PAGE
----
Clauses in the contract ensured that the oil companies would not suffer any loss if the government, for one reason or another, imposed a level of production below the planned level.

Some 20-30 Statoil employees were to help develop West Qurna 2 together with Lukoil personnel who had experience of field development on land. In addition to contributing expertise on improving the field’s recovery factor, Statoil hoped that Norwegian subcontractors would be interested in participating.[REMOVE]Fotnote: Teknisk Ukeblad, 18 December 2009, “Slik kom Statoil inn i Irak”.

A third Iraqi licensing round was held as early as October 2010, this time covering three gas fields. Despite being one of 13 prequalified companies, Statoil decided to pass on this occasion – even though the signature bonus had been dropped to make the fields more attractive.[REMOVE]Fotnote: Dagens Næringsliv, 21 October 2010, “Lisensrunde i Irak ferdig”.

Helge Lund in Baghdad. Photo: unknown/Equinor

Too tough?

No lack of warnings accompanied Statoil’s engagement in Iraq. Øystein Noreng, a professor at the BI Norwegian Business School, maintained that the company was taking too big a risk. Iraq had yet to put a new Petroleum Act in place, and it was therefore uncertain which legislation would apply for taxation and other issues. An election was scheduled in the year after signing the contract, and its outcome could suddenly alter the operating parameters.

Nevertheless, Noreng did not think the agreement would be cancelled regardless of which government took office. It was far too beneficial for Iraq. Increasing oil production would boost national revenues and contribute to recovery.

Land mines were another problem after the wars with Iran, Kuwait and the USA. Statoil was fully aware of the need to clear undetonated munitions, but lacked a full overview of their scope.[REMOVE]Fotnote:, 18 December 2009, “Alt er risikofylt i Irak”.

Local dissatisfaction

However, the company had not expected that the field installations would be attacked by locals – although Lukoil was prepared for this.

West Qurna 2 lies in part of Basra province occupied by nine different tribes. Oil projects in the area displaced many local farmers, and unemployment was high – creating disappointment that petroleum activity did not produce more jobs. Farmers compulsorily relocated were dissatisfied with the compensation they received.

On the evening of 11 August 2011, a group of local men tried to force their way through the eastern entrance to the West Qurna 2 area. Some claimed that they wanted work, others that they were attacking. In any event, the Iraqi oil police protecting the installations fired at the intruders. The exchange of shots continued for about 25 minutes, but nobody was killed.

A representative of Norwegian Church Aid claimed that the locals felt unfairly treated by the government and the oil companies. Although Statoil and Lukoil sought to show corporate social responsibility (CSR), this was of little help if they lacked local knowledge and a close dialogue with the community. Such interaction was very difficult to achieve under a security regime which relied on armoured vehicles and a large force of guards for even the smallest transport assignment.[REMOVE]Fotnote: Teknisk Ukeblad, 25 August 2011, “Skuddveksling på Statoil-anlegg i Irak”. According to Statoil’s own health, safety and environmental (HSE) rules, it was too unsafe for Norwegians to visit the field facilities. But local workers could reside there. That represented a quandary.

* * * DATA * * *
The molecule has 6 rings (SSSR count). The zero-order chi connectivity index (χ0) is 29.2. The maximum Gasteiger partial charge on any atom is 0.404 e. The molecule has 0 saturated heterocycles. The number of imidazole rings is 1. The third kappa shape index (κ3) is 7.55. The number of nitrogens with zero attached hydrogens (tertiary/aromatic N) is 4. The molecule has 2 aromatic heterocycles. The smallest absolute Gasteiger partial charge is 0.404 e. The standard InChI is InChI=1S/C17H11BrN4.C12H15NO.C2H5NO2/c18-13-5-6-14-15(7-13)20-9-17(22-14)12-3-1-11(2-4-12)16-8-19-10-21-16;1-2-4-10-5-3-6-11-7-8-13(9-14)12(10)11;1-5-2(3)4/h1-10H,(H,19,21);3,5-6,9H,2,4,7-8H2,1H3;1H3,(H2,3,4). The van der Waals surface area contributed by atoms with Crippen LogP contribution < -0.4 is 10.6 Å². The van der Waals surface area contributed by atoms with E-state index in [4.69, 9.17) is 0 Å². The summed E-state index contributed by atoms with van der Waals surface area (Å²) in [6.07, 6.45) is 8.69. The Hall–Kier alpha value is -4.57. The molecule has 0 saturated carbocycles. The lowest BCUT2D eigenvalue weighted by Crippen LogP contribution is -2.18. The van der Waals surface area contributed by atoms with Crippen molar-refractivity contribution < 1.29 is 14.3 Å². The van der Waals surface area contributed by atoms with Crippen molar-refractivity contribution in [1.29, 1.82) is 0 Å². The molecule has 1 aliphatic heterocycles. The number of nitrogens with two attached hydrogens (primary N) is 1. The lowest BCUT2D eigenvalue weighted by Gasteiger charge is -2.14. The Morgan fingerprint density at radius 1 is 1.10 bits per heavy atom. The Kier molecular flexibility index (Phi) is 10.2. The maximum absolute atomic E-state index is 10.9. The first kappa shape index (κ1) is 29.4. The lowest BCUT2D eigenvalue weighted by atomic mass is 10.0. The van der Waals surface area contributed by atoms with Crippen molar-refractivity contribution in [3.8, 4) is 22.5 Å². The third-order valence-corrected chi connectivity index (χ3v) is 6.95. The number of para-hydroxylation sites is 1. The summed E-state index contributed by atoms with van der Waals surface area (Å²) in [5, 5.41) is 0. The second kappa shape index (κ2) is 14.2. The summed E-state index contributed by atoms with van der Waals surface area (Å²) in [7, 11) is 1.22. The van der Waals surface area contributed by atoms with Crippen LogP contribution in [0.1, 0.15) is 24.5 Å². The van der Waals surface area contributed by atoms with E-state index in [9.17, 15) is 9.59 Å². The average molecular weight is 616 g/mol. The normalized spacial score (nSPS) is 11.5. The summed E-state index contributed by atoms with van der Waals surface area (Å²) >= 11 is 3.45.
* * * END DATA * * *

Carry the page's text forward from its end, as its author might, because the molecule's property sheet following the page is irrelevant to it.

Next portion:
Another dilemma which affected the farmers was the production method used to improve recovery. This involved injecting water into West Qurna 2 and five of the other new fields in the area. Consumption was so heavy that it would affect the water level in the Tigris and have unclear consequences for farming. Exxon was responsible for this injection project.

A further source of uncertainty was the disposal of the gas produced. Flaring it through lack of sales opportunities would conflict with Statoil’s own standards.[REMOVE]Fotnote: Hatlestad, Helge, 2021, Femti år med oljeproduksjon: min historie.

Given that development of the field was way behind schedule and that it was questionable whether USD 1.15 per barrel produced would give an adequate return in accordance with the requirements set by Statoil for its projects, the warning lights began to burn brightly for the corporate management.

Exit Iraq

Rumours that the company would sell out of Iraq were confirmed in March 2012. Lukoil was willing to buy its stake in West Qurna 2. Iraq had never been part of Statoil’s core business, Lund maintained. It was not an operator, and had always had opportunities to make a rapid exit. This involvement had been very demanding for the company, with security, profitability and bureaucracy all creating problems.[REMOVE]Fotnote: Stavanger Aftenblad, 7 March 2012, “Statoil bekrefter Irak-exit”. Instead, Statoil would devote its resources to projects in Norway and the Gulf of Mexico, which were attractive areas at the time.[REMOVE]Fotnote: Teknisk Ukeblad, 3 February 2012, “Statoil ut av Irak”. 

“From Iraq to Brazil.” Facsimile: Dagens Næringsliv, Thursday 8 March 2012


    close Close

    Leave a Reply

    Your email address will not be published. Required fields are marked *